• The UX is the overall experience that you have, including the drinks, the muffins, the service, and the atmosphere. Good UX will make you feel welcome and comfortable, and will allow you to easily order your hot drink and enjoy your snack.

However, we all know how things can go wrong with all the different names for a drink size or your very own name in Starbucks. It is possibly a special skill to mess up names so badly, but that is beside the point. We can vent about that Grande matter another time.

Becoming diplomatic ambassadors: 3 fails to learn from

The Confusing Carousel Conundrum

Imagine a retailer's Power Pages portal. Before users can blink, a carousel starts sliding across their screen. No clear transition indicators, images change too quickly to process and a hover-over does nothing. This leads to frustration and confusion, ultimately driving users away from purchasing.

Here are my top 3 accessibility and engagement tips for the next time you create a custom carousel component. This is based on the Bootstrap framework, and aligned with user-centered design.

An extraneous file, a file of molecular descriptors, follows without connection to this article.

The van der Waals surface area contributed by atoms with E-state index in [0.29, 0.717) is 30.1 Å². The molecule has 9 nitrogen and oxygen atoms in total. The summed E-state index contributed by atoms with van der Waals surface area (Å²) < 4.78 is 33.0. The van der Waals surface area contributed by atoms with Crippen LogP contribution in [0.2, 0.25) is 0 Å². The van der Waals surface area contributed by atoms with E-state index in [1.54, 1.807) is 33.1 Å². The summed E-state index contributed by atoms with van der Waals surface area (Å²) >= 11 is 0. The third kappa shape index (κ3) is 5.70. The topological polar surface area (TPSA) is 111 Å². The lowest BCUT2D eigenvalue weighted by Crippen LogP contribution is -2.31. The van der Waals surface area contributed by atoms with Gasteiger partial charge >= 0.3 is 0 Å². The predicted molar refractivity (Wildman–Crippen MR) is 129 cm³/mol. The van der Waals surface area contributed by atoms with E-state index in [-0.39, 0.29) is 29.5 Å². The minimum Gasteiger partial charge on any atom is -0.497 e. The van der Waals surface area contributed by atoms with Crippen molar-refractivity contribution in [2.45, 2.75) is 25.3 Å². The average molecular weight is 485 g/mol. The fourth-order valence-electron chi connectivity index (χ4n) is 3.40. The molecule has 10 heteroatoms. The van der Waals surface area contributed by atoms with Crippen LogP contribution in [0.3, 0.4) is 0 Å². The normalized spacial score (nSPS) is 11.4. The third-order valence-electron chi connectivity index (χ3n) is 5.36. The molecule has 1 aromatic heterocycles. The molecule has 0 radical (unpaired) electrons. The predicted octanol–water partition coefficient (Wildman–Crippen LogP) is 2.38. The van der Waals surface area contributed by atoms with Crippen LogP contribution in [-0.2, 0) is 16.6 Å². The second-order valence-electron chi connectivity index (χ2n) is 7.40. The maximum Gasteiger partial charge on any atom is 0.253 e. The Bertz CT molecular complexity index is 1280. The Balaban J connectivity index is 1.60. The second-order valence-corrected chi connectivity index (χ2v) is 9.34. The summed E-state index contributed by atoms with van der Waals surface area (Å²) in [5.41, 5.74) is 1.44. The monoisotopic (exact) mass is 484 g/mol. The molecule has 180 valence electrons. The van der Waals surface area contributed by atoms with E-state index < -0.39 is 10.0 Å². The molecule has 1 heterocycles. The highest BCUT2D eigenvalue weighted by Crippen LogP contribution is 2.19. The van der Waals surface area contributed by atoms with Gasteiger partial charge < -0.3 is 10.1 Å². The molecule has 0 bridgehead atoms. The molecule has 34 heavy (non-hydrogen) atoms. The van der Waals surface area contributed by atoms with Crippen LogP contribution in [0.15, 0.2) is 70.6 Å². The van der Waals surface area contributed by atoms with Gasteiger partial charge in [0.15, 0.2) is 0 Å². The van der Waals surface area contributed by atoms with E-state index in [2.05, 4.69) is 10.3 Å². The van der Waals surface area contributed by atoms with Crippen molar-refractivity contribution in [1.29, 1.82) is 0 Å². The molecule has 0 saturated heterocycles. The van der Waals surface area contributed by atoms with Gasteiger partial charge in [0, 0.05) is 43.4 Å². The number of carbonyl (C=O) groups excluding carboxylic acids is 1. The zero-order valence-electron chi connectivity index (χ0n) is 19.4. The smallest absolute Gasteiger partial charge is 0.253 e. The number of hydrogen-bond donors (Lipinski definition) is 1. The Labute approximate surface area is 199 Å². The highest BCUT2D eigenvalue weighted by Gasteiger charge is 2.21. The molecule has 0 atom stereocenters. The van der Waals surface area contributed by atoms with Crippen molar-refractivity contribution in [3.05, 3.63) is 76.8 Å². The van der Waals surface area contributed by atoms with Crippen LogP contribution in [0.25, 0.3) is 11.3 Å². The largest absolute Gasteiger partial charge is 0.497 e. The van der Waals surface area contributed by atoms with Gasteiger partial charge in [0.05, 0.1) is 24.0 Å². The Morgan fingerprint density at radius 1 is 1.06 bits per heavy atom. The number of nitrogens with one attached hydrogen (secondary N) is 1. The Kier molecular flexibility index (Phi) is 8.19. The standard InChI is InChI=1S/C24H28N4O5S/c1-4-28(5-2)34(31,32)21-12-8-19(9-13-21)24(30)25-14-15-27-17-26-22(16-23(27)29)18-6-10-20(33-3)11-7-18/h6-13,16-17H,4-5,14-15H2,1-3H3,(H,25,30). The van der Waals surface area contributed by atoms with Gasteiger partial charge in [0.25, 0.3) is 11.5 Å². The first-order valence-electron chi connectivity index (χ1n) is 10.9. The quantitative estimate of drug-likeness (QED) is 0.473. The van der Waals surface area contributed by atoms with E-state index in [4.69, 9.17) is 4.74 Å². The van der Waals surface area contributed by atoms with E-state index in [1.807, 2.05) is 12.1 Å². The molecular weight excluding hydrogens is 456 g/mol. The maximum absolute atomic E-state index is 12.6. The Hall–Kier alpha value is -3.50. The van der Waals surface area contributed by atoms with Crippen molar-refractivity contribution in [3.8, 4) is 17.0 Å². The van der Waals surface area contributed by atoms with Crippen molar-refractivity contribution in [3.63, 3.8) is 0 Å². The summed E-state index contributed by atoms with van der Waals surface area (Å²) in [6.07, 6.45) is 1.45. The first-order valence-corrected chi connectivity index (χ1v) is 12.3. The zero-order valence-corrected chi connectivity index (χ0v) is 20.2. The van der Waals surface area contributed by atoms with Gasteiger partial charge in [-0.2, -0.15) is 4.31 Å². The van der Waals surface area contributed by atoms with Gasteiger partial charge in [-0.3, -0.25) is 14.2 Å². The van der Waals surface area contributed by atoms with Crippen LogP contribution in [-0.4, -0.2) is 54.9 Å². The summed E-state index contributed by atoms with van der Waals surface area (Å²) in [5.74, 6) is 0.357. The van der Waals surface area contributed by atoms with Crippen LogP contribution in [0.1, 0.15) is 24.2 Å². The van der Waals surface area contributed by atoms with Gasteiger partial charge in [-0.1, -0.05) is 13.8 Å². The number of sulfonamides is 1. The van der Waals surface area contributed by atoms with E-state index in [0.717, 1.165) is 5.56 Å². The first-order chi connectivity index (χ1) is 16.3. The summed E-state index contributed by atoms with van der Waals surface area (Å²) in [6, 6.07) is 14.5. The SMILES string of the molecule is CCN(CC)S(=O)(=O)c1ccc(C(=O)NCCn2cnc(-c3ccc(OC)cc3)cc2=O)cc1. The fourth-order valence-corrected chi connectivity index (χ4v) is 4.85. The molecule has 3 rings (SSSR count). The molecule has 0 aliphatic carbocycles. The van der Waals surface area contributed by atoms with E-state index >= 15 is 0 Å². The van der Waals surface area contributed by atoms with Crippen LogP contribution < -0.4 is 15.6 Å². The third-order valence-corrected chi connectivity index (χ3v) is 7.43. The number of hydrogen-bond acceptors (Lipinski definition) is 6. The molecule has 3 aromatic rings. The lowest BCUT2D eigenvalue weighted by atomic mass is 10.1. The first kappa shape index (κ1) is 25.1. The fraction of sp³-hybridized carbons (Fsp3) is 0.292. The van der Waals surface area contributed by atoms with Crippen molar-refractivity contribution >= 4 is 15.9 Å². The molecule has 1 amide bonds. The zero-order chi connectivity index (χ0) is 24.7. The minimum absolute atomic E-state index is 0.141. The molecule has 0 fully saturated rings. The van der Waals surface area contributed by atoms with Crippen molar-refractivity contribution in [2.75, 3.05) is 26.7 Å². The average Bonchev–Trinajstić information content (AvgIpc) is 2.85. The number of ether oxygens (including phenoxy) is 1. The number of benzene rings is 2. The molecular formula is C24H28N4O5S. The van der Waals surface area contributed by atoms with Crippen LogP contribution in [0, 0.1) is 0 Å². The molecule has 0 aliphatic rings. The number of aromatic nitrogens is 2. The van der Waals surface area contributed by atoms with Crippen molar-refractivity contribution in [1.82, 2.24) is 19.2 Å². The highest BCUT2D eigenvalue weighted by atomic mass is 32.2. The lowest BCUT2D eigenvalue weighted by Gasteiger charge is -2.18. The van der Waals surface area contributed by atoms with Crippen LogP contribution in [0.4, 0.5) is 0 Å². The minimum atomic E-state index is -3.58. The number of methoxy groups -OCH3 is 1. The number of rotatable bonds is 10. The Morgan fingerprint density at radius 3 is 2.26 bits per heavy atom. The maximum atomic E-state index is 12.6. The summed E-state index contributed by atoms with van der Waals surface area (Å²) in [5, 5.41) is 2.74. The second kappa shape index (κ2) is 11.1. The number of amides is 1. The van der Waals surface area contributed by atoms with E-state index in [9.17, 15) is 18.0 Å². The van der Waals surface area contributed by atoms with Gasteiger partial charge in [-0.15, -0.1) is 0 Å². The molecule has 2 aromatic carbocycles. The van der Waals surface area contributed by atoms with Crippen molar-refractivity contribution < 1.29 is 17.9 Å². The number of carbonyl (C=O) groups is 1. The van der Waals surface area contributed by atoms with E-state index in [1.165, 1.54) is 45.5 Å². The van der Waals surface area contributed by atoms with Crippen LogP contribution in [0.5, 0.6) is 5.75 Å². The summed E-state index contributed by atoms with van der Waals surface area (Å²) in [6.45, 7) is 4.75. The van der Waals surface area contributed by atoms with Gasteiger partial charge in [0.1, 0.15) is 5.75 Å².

You can also find below an example of a bespoke settings window:

  1. lnterval: Modify the time delay for image transitions to reflect the images' complexity (e.g., is it text, actions, or just a plain image?). If it is too quick, you will miss valuable engagement and lead interest. If too long, visitors may not realize it is a (functioning) carousel and scroll down.

  • Indicators: On top of left and right controls, you can add indicators to show how many images there are and which one users are viewing.

  • Hover pause: This helps visitors reflect on the carousel when hovering over it, which drives further site engagement.